Bécassine as Bob De Moor visualized it - Copyright © Family De Moor
Bécassine as Bob De Moor visualized it – Copyright © Family De Moor

In 1962 (1963?) Bob De Moor was asked to take over the popular French Bécassine series. Although he completed several test drawings, Hergé objected to Bob De Moor’s plan to pursue the series. Eventually, Bob De Moor would decline the offer (pressured by Hergé).

This morning Luc De Meulenaere, husband of Annemie De Moor (daughter of Bob De Moor), sent us one of these test drawings to showcase how Bob De Moor pictured the famous Breton maid.

The drawing has never been published before and was until now totally unknown to many. Ronald Grossey did mention the existence of these drawings in his recently released biography on Bob De Moor, on page 195. But the first mention was in the 2011 book “Kinderen van Kuifje” (Eng.: Children of Tintin) by Toon Horsten, on page 51, where Annemie and Johan De Moor evoke the drawings.

As you can see here, the drawing shows a master hand at work, with the typical Bob De Moor rock drawings (which Hergé and Jacques Martin also incorporated in their work). De Moor clearly modernized the world of Bécassine style-wise and unlike what Hergé thought would have probably turned it into a successful series. You’ll also notice the very warm coloring which reminds of the one used in the Tintin albums.

But who was Bécassine?


Bécassine is a comic strip and the name of its heroine, appearing for the first time in the first issue of La Semaine de Suzette on February 2, 1905. Its style of drawing, with lively, modern, rounded lines, would inspire the ‘ligne claire’ style which Hergé 25 years later would make popular in The Adventures of Tintin. Initially made as filler for a blank page, the story, written by Jacqueline Rivière and drawn by Joseph Pinchon, was such a success that new pages regularly appeared, still in the guise of page fillers.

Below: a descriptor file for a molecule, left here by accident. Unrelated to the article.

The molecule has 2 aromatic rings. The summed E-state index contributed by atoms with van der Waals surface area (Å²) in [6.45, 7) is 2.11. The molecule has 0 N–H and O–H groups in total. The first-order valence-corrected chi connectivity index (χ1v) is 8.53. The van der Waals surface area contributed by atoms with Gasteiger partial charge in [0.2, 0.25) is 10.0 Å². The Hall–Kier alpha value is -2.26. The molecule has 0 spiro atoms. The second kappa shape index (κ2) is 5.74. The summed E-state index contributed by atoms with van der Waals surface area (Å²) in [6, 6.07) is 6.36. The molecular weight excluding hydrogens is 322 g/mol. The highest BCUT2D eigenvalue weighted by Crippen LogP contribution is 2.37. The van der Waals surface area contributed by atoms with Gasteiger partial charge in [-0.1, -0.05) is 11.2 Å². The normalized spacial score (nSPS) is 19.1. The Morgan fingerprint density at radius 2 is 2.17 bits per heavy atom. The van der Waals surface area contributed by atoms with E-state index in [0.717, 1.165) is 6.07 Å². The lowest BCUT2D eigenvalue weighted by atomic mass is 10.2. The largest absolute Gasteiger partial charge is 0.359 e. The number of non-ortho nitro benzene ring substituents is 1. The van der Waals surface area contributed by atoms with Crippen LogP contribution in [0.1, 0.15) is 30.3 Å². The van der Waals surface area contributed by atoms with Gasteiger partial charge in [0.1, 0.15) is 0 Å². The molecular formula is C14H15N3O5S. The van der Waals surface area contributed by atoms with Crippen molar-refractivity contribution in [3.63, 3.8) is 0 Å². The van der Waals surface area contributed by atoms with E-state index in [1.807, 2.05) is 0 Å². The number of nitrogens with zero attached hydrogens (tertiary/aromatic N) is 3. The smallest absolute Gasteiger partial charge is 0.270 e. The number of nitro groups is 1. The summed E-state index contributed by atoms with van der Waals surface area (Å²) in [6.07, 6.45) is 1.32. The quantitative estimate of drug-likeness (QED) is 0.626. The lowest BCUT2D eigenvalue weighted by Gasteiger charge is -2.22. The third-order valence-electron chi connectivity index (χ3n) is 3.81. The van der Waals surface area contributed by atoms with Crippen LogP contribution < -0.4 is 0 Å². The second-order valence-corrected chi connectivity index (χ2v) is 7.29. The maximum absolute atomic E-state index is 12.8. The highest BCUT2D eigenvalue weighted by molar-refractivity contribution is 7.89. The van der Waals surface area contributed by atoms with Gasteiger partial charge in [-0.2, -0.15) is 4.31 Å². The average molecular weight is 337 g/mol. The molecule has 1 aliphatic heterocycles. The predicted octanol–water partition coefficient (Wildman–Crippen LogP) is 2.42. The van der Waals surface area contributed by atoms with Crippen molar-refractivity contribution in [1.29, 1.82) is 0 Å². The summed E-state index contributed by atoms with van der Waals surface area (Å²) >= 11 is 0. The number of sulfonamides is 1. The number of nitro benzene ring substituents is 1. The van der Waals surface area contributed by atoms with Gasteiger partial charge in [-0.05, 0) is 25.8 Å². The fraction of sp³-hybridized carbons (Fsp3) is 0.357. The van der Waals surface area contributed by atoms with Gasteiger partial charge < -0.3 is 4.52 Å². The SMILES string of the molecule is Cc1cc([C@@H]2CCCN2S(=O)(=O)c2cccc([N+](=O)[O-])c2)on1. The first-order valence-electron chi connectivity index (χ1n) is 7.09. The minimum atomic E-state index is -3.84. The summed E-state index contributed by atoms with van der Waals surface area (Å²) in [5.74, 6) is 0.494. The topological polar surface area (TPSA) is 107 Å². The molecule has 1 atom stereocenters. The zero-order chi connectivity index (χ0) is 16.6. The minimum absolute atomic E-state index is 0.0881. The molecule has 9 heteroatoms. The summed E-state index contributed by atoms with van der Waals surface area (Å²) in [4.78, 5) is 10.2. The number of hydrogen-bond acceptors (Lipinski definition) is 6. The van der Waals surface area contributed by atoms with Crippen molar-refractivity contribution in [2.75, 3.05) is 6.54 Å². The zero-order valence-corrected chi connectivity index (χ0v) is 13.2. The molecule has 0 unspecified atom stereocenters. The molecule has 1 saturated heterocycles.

Only in 1913 did Bécassine become the heroine of more structured stories. Still drawn by Pinchon, the stories were then written by Caumery (pseudonym of Maurice Languereau), one of the associates of Gautier-Languereau, the publisher of La Semaine de Suzette. At that time, the character’s real name was revealed to be Annaïck Labornez, her nickname coming from her home village, called Clocher-les-Bécasses.


Between 1913 and 1950, 27 volumes of the adventures of Bécassine appeared. Pinchon drew 25 of them, and Edouard Zier the other two. All 27 were credited as being written by “Caumery”, but after Languereau’s death in 1941, the pseudonym was used by others. After Pinchon’s death in 1953, the series continued with other artists, most notably Jean Trubert beginning in 1959. Trubert would complete 3 albums: “Bécassine revient” (1959, text by Camille François), “L’Alphabet de Bécassine” (1961, text by Vaubant) and “Bécassine mène l’enquête” (1962, text by Camille François). It was at this point that Bob De Moor was asked to take over the series.

After a decline in popularity, Bécassine regained prominence due to the hit single “Bécassine, c’est ma cousine” (“Bécassine, she’s my cousin”) by Chantal Goya, which sold over three million copies in 1979. It has been replied to by the Breton guitarist Dan Ar Braz with the song “Bécassine, ce n’est pas ma cousine” (“Bécassine, she’s not my cousin”).

Some details:

  • She is the first female protagonist in the history of comics
  • “Bécassine” is a nickname, derived from the French word for a number of birds of the family of the snipe, which is also used as a way of saying “fool” in French
  • Bécassine was translated for the dutch market as “Toosje Tontel” (yes, we know, a horrid name)
  • More info can be found at http://becassine.voila.net
  • 42 albums would be published including special non-series and collectible small format albums

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